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Resigning with class

Martin Kelly
Dec 8
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By the time your references have been taken, you’ve reviewed your contract in meticulous detail and you even managed to locate a scanner to get it back to your new employer, it can seem that all the hard work in changing jobs is done. Hang on. You still need to tell your boss that you are moving on.

As tempting as it may be to flip the table, it’s good to go in with a plan. Any satisfaction that you get from going out in a blaze of glory may fizzle when you find it difficult to secure work the next time around.


While it may feel like your sudden attention to dental hygiene makes it seem obvious that you have been interviewing elsewhere, it will almost always be a shock to your boss. Make sure that you pick a good time to tell them, ideally towards the start or end of the day.

Have your reasons for moving on clear in your own mind before having the chat and make sure that you keep it positive and as unemotional as possible. It’s not the time to bring up their poor choice of Spotify playlists or even their smelly, microwavable lunches so avoid anything that’s personal. If there’s an exit interview, that’s usually a better forum for going into details as they will likely ask you for more specific feedback on things that could have been better. Finish the meeting by offering to do a thorough handover of your work to ensure as smooth a transition as possible.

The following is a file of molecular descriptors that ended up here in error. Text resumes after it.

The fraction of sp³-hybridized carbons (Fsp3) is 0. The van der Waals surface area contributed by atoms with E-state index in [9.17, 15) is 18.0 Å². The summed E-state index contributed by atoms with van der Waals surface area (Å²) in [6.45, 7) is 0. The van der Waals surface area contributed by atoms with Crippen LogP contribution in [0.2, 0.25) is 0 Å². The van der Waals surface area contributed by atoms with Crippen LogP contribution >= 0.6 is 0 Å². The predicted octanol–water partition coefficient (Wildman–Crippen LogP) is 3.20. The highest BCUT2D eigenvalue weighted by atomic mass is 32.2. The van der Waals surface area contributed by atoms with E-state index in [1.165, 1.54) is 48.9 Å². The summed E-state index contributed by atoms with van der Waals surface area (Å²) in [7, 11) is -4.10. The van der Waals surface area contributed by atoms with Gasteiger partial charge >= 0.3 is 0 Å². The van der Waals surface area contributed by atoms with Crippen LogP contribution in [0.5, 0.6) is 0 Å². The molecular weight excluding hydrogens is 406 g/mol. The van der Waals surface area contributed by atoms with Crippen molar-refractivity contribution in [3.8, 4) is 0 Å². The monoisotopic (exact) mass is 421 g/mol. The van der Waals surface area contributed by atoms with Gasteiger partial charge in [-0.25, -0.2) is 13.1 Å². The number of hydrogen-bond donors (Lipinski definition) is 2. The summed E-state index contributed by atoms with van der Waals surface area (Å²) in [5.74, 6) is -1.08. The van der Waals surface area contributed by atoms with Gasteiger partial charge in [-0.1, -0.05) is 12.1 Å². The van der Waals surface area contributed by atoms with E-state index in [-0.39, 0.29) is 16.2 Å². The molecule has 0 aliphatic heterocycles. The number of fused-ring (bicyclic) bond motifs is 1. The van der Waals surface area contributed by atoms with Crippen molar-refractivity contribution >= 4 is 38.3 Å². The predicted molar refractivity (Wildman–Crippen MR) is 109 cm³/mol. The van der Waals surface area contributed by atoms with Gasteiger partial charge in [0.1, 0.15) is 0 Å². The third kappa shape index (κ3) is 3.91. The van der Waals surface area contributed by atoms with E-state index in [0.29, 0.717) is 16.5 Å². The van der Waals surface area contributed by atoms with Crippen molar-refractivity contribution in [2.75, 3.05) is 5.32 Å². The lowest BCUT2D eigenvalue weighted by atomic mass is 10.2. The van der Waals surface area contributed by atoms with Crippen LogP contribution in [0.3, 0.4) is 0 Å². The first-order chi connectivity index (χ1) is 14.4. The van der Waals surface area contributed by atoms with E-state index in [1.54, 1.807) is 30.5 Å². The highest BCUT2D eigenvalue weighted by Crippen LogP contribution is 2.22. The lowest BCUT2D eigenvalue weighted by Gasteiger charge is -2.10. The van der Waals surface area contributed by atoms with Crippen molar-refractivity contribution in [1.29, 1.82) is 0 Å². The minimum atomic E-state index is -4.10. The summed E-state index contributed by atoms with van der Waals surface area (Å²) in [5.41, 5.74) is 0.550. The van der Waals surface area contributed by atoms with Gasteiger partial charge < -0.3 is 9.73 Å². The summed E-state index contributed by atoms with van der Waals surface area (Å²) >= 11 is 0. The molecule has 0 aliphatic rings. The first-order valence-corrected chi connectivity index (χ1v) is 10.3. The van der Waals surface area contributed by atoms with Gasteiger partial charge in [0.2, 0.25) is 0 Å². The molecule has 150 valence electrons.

Always confirm your verbal resignation in writing. A resignation letter can seem a bit old school but it’s important as you are breaking a contract. Make sure it’s concise and contains your full name, address, date and when your last day with the company will be. Address it to your boss personally and include a reason for leaving such as a new career opportunity, relocation, etc. If you are leaving after a long period of time or if you have a particularly good experience, it’s ok to including some positive personal thoughts such as thanking them for being a good mentor or wishing them well in their career.


A counter offer is when you tell your boss that you are moving on and they offer you a promotion or more money to stay. My all time favourite advice is on the Job Advisor blog. The stats will vary from site to site but the message here is clear; a very high percentage of people who accept a counter offer, will still leave within a year.

Stay strong, move on.

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